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Instructional Resources

Series Info

Episodes: 8

Length: 30 min.

Grade Levels:
Kindegarten, 1, 2, 3, 4, 5, 6, 7, 8, 9, 10, 11, 12, Professional Development

The Arts

Teacher's Guide


Art to Heart

Art to Heart offers parents and teachers of young children insight into how involvement in visual arts, dance, drama, and music from the earliest years contributes to children’s physical, cognitive, emotional, and social development—as well as ideas and inspiration for activities to do together. The series’ visits schools, child care centers, museums, and community centers across the country to explore a wide array of innovative hands-on arts programs. Researchers, artists, teachers, and parents offer examples of enjoyable and beneficial arts activities for both home and educational settings.

Episode Guide

1. Children’s First Language — Introduces the arts as a way young children communicate their thoughts, ideas, and feelings. This series overview visits programs at the Wolf Trap Foundation’s Center for Education, East Tennessee State Child CareCenter, the Daviess County (KY) schools, and the Art Sparks gallery at Louisville’s Speed Art Museum as well as a home to see a mother and daughter make art together. Leading researcher Howard Gardner explains his theory of multiple intelligences.

2. Visual Arts — Explores how visual arts activities can foster literacy, self-esteem, problem-solving skills, and parent-child bonding. Programs featured include a rural Kentucky Head Start center where fathers and preschoolers create steppingstones; the art-focused Reggio Emilia approach in two St. Louis schools; a Louisville art class; a preschool class at Philadelphia’s Settlement Music School; and activities at the Philadelphia Museum of Art and the Smithsonian Institution’s Early Enrichment Center that explore art and books. Martin Rollins, Associate Curator of Education at Louisville’s Speed Art Museum, explains the stages of drawing development.

3. Music — Music activities—from singing to writing songs to learning to play an instrument—help build physical and language skills, self-confidence, and promote cooperative behaviors. A music teacher at Philadelphia’s Settlement Music School explains the importance of young children discovering their singing voices; a couple in Lexington (KY), sing with their infant; an artist-in-residence introduces Massachusetts kindergartners to songwriting; music therapists use music to build preschool skills; and a classical musician teaches inner-city youngsters in Louisville to play the violin.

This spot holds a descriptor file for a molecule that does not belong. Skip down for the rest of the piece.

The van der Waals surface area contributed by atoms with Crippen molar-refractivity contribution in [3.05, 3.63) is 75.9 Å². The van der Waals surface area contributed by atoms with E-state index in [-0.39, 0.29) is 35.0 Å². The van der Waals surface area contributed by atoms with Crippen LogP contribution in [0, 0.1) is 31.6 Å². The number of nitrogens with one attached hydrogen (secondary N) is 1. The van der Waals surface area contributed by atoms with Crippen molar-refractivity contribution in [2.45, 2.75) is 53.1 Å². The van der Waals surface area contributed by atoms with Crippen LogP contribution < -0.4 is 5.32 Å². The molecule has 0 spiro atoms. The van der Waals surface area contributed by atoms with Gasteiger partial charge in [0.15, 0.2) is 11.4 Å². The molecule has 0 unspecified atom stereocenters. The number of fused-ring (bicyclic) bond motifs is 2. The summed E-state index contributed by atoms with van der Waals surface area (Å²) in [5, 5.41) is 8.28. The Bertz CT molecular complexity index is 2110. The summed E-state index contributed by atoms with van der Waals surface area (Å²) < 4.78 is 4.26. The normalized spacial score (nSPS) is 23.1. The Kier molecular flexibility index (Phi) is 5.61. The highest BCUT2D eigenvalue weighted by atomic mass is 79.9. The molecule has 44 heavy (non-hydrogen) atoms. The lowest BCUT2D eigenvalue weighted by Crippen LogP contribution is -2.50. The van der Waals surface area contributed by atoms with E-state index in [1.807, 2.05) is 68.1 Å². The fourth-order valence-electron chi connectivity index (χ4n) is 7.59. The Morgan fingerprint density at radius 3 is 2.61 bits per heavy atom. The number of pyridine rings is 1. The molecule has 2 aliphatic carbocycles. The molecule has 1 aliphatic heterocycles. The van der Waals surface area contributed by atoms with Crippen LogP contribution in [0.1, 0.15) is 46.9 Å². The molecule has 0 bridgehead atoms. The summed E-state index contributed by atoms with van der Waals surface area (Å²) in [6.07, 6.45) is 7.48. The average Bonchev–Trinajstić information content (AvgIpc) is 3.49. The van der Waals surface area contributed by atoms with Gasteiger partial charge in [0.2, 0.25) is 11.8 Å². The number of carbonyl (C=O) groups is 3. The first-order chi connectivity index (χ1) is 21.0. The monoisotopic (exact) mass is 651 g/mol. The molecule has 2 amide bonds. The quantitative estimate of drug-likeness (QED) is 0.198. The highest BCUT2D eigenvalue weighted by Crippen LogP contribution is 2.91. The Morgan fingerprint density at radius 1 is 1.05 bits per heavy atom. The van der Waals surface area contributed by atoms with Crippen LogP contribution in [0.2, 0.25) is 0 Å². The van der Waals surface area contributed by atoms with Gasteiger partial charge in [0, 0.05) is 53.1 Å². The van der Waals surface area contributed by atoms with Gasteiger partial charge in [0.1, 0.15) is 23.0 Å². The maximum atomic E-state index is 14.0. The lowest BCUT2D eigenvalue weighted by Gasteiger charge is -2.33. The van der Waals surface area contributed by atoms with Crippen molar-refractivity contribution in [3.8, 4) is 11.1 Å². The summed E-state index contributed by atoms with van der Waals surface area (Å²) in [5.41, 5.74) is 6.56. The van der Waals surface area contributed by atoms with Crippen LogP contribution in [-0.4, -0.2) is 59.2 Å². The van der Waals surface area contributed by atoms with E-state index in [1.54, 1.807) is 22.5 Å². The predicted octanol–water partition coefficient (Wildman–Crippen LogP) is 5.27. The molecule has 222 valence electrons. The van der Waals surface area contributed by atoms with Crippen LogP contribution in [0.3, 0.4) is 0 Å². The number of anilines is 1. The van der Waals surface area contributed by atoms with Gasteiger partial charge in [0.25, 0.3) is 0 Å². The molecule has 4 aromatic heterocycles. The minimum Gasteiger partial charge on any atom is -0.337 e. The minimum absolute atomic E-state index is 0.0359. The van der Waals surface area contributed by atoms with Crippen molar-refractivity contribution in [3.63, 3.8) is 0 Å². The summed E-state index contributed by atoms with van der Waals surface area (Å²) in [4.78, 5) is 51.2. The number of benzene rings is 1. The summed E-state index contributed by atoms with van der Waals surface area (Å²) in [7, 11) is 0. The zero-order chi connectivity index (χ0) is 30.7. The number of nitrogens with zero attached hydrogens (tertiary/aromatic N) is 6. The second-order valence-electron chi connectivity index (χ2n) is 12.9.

4. Movement & Dance — What’s the difference between movement and dance? Why are both important and enjoyable experiences for young children? This program shows a wide variety of dance and movement activities—from African and Appalachian dance to ballet and modern dance—in programs in St. Louis, Philadelphia, and Berea and Louisville (KY). Movement education specialist Rae Pica explains why it’s important to pay attention to movement basics.

5. Drama & the Literary Arts — Children are natural dramatists, and activities that fuel their imagination and ability to make believe foster creative and academic skills. Inspired by a painting, third graders in Louisville, Kentucky, take on roles of explorers and Native Americans; mother and neuroscientist Lise Eliot explains the connection between reading and brain development; teaching artists use books and puppets to help children bring stories to life in the classroom; and children at the Smithsonian Early Enrichment Center use artifacts, storytelling, and dramatic play to connect ideas in science and history.

6. The Artful Environment — An environment that fosters creativity is more than bricks and mortar. Materials, attitude, and teacher/parent involvement are also important to providing a comforting yet challenging atmosphere. At the Key Learning Community in Indianapolis, Howard Gardner’s theory of multiple intelligences is put into practice; Reggio Emilia educators explain the importance of providing a variety of art materials; parents and children explore the Children’s Museum of Indianapolis and thePlease Touch Museum in Philadelphia; and a Louisville artist and his daughter draw each other.

7. Arts for Learning — Can the arts help teach any subject? Why are arts activities in early life beneficial to future learning? What makes a good art teacher? This program explores a variety of aspects relating to the arts-learning connection. Third-graders in Louisville learn about recycling and pollution through “Eco-Drama”; neuroscientist Lise Eliot explains how music, movement, and visual stimulation help prime the brain for language development and future learning; a university professor goes into the classroom to demonstrate best practices for teaching art; and Slavko Milekic discusses his interactive museum software for children.

8. Arts Everyday — Both parents and educators stress the importance of making the arts part of young children’s everyday experience. At Gateway Association Child Development Center in Anderson (IN), the arts facilitate learning for children with a variety of abilities and needs. A Louisville father and artist emphasizes the importance of parents spending time with their young children. Two programs designed to encourage parents to read to young children—Dolly Parton’s Imagination Library and Reach Out and Read, founded by Boston pediatrician Barry Zuckerman—are showcased. At a library branch in Lexington, Kentucky, an arts project called Bilingual Boogie Bees brings neighbors and cultures together.

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